One of the most striking aspects of Tenderwire so far is that Kilroy seems to be perpetuating ethnic and gender stereotypes throughout. It has been difficult for me to discern whether or not this novel is doing anything on a cultural, political, or social level besides keeping with the stereotypes present in mainstream society.
I found it unsettling that the novel focuses so much on the normalcy of alcoholism and its Irishness. This stereotype is reinforced every time that the narrator meets someone new, and Kilroy writes the novel as if the other characters understand or “write off” the narrator’a alcoholism because she is Irish. It is as if the other characters (who are not Irish) assume it is the inevitable. This is also true with Alexander, the Russian, who has vodka (even stashes it under his chair at the bar).

Other stereotypes are reinforced. Daniel, the investor, is stereotypically ignorant or art, specifically orchestra dynamics. Society usually deems those who are in a “profession of numbers” as incapable of respecting or understanding art/music, especially of the classical nature.

Additionally, gender stereotypes are maintained and reinforced. The female narrator is unreliable, and her character is weak and unstable–characteristics long and often attributed to women. Kilroy does nothing to attempt to subvert these patriarchal dynamics except for perhaps giving the narrator control of her relationships with male characters. Even then, however, the narrator must still seek help from the male character: she asks Daniel for money, asks David for more money, uses her father’s money, seeks Zach’s opinion of the violin. The narrator isn’t in any way independent or self-reliant. Dependency, however, might not have been such a patriarchal quality had the narrator relied on Valentina, her mother, or other female characters and established a sense of female community. But this does not happen. Rather, the narrator is sustained through the male characters and the female characters are pushed away.


White Teeth (Chapters 7-9)

Although Zadie Smith constructs Samad as a complex character in relation to Archie, his position in multicultural London society showcases anti-feminism and presents him as the “supermale” of the novel.  Despite two previous feminist movements in the Western world, Samad is an example of the backlash that surmounted in the 80’s responding to the increasing empowerment of women.

Leading up to Chapter Ten, Samad is portrayed as super masculine in his ideas and actions, especially in the way he treats women.  In Chapter Seven, Samad demeans Poppy during one of their meetings by suggesting that the two of them are incapable of discussing or acting any thing other than the “physical.”  In this section of the text, Samad makes Poppy feel as if she does not have the authority to speak about “metaphysical” issues, suggesting that those topics are left for men to talk about (151).   Samad quickly reiterates this point again, when they have a small spat, Poppy’s feelings are obviously hurt, and Samad attempts to make it better by focusing the discussion back to fulfilling his sexual desires, admitting to Poppy that he wants to “spend the night” with her (151).  Poppy is a sex object that Samad uses to his advantage, even though he portrays the affair innocently when asked about having sex.  Samad dehumanizes Poppy again when he ends their affair suddenly (because of his sons), without seeming to care about Poppy’s feelings at all.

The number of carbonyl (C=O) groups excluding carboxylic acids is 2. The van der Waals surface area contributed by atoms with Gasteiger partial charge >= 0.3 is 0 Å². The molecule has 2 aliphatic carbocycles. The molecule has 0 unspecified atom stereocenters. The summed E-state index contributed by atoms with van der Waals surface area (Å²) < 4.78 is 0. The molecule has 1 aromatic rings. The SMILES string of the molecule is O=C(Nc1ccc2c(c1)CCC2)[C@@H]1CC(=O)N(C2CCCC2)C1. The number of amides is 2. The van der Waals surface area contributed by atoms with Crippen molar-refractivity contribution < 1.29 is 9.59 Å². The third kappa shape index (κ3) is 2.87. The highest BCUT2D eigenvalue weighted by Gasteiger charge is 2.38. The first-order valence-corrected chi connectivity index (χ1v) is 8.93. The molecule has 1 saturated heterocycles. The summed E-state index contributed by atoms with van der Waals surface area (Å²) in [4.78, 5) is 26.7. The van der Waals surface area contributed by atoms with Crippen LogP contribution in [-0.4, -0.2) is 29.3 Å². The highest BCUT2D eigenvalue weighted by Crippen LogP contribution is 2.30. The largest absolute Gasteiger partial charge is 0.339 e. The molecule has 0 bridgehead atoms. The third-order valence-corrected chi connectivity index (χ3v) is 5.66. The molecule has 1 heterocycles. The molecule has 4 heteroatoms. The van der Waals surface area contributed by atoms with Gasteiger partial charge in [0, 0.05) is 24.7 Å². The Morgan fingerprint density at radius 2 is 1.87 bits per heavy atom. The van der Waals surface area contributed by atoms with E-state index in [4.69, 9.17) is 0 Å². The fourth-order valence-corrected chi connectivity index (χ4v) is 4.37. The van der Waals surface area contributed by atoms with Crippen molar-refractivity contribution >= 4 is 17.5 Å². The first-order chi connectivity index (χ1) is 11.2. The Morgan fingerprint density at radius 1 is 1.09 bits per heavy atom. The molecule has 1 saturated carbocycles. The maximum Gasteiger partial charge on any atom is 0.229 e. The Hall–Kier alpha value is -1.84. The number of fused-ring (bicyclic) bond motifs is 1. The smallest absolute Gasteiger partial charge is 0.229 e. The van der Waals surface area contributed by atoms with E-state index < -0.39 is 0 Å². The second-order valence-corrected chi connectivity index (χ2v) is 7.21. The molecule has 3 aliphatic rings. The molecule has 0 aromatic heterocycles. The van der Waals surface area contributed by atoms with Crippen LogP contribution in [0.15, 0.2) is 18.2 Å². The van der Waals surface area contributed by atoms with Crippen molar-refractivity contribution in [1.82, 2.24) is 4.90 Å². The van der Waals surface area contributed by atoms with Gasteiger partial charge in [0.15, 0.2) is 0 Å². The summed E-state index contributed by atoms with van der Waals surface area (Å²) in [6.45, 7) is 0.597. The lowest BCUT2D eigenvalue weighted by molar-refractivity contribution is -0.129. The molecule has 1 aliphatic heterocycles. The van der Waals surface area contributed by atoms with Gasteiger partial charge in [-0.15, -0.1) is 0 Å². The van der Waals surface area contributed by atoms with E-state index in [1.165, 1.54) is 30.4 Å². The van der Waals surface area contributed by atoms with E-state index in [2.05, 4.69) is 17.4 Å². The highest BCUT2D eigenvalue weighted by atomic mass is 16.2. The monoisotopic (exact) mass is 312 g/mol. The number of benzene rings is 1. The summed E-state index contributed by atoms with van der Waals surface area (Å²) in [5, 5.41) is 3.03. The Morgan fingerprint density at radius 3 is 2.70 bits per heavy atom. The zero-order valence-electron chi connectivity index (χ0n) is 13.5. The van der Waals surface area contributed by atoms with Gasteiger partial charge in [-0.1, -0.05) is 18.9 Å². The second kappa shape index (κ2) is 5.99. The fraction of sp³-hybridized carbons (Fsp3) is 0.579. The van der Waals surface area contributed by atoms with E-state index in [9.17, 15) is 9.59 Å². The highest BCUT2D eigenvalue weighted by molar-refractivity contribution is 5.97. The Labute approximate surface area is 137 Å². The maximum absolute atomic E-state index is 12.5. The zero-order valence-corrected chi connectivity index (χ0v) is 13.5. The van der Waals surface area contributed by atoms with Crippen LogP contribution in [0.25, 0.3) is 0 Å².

Samad’s disinterest in his wife’s feelings also illuminates him as a patriarch in the novel.  Rather than feeling guilty or thinking about his wife during his meetings with Poppy, Samad again and again focuses on the negative impacts he is having on his two sons.  Samad is worried only about the other two males in his life, and this seems to be majorly for religion’s sake.

Samad as Muslim in the novel dramatically reinforces patriarchal tendencies to need to hold on to tradition and return to the past.  Although a section of the novel attempts to differentiate between religion and tradition, it is intertwined for Samad.  Samad strongly earns for his roots and wishes for his sons to experience and know the tradition of his culture, so much that he sends Migad back to Bengal despite disaster and bloodshed.   For Samad, the power of tradition and knowing one’s culture is more important the potential harm it might cause to his son.  This is an important point in the construction of Samad as a symbol of patriarchy because it displays the attitudes Samad has toward progression and the dichotomies he creates because of it.  Samad views progression as immorality, and the rigid rituals of his religion reinforce the patriarchal fear of women’s empowerment.  Samad ridicules and even beats Alsana because she is not as traditional as he; he accuses her of swallowing England whole (166).  As the physical fight ensues, it becomes more obvious that Samad is resentful to anyone who does not wish to hold onto the roots of their past, even if those roots are tainted by false memories and nostalgia.